A great deal of research has been carried out on the ability of animals to find their way around, but most of the accumulated information has come from studies on laboratory rats and under laboratory conditions.

The research system that has been built in the Zoological Garden will enable Yael Weisberg, an MSc student at the Sagol School, under the supervision of Dr Yossi Yovel, to study the navigation strategy of wild rats under natural conditions.  Which senses do they use? How far from their nests do they usually travel? What is the greatest distance from their nest that they might travel? The research assumption is that the rats' navigation strategy enables them to move freely in their surroundings, with no need to orient by passing through constant landmarks and with the ability to take shortcuts between every two locations in the field. The basic research system was built by Orit Dashevsky, a PhD student under the supervision of Dr Yossi Yovel.  Orit caught young rats in the Zoological Garden, habituated them, enabled them to breed and created a small active and breeding colony. Yael is working with the rat colony that Orit has established and continues to construct and develop it: a system of open cages –   spacious and comfortable wooden boxes – that allow the rats to go in and out as they please. The rat cages are monitored 24/7 by cameras and by a microphone that detects the ultrasonic frequencies that the rats use to communicate with each other. The research system was built in an isolated corner of the Zoological Garden, in a big yard that provides the rats with a variety of safe areas – from sun, rain, and people. The rats can move freely in the yard, investigate it and choose where to go and when to return to their nest. The young rats that are born in the colony are habituated to the researchers' hands and are accustomed to wearing a backpack. In the future, the backpack will include a GPS to enable tracking the rats in the yard. When new rats are introduced into the research system, they are prevented from leaving their nest box until they feel "at home" in it, a process that takes about a week. The researcher then opens up a little hole in the box roof and the rats can start to go out and in at will. Yael's research is still in its early stages. From preliminary trials it seems that the rats like to explore their environment during the night, return to their nest box at dawn, and spend the day sleeping. During the first stage of the research the rats will be able to freely explore their yard and data on their exploration habits will be collected. At a later stage the rats will be moved to a novel location, outside their territory, where they will be released and will have to find their way back home. The rats will be equipped with a GPS, enabling the researchers to learn about their navigation strategy. The uniqueness of the current study lies in that the researcher knows the full history of all the rats. In other studies in which navigation strategy has been investigated in nature, the researchers did not know for certain where the animals had been previously, and therefore had to take into consideration that the rats may have had certain prior knowledge of their environment. Thanks to the current study we will soon be able to learn about the rats' first encounter with their nearby environment, their travel habits, and their navigation strategy.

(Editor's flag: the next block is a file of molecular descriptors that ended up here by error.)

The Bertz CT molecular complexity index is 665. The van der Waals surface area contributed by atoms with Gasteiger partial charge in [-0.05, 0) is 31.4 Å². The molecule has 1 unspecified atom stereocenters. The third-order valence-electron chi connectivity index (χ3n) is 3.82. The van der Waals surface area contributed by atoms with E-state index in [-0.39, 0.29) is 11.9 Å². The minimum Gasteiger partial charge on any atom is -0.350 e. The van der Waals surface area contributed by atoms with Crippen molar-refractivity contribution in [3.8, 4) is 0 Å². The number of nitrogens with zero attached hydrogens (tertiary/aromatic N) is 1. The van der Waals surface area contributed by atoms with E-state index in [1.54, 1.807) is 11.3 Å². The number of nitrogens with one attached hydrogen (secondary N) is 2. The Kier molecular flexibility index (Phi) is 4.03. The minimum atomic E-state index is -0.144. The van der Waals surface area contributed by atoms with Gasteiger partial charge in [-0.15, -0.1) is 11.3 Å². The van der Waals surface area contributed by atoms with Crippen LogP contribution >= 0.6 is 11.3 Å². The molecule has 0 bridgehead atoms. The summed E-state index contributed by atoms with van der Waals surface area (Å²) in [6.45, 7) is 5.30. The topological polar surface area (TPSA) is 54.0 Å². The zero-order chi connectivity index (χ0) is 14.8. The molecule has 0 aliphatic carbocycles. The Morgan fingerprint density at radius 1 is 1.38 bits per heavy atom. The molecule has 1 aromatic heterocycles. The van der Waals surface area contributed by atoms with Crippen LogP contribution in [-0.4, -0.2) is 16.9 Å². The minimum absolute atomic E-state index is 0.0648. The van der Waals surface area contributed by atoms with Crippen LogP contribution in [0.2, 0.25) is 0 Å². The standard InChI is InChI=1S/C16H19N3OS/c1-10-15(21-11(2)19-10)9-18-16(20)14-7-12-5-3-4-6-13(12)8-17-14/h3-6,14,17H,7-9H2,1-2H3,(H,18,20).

Rat research system, Photos: Yael Weisberg

Left up: a “home” box – a  view of the inside. A hole in the roof enables the rats to go out and in from the box as they please; Right up: The research system, which hosts the “home” boxes of the rat and the tracking equipment; Left down: a rat learns to carry a backpack; Right down: The yard in which the rats can freely wander,  Photos: Yael Weisberg

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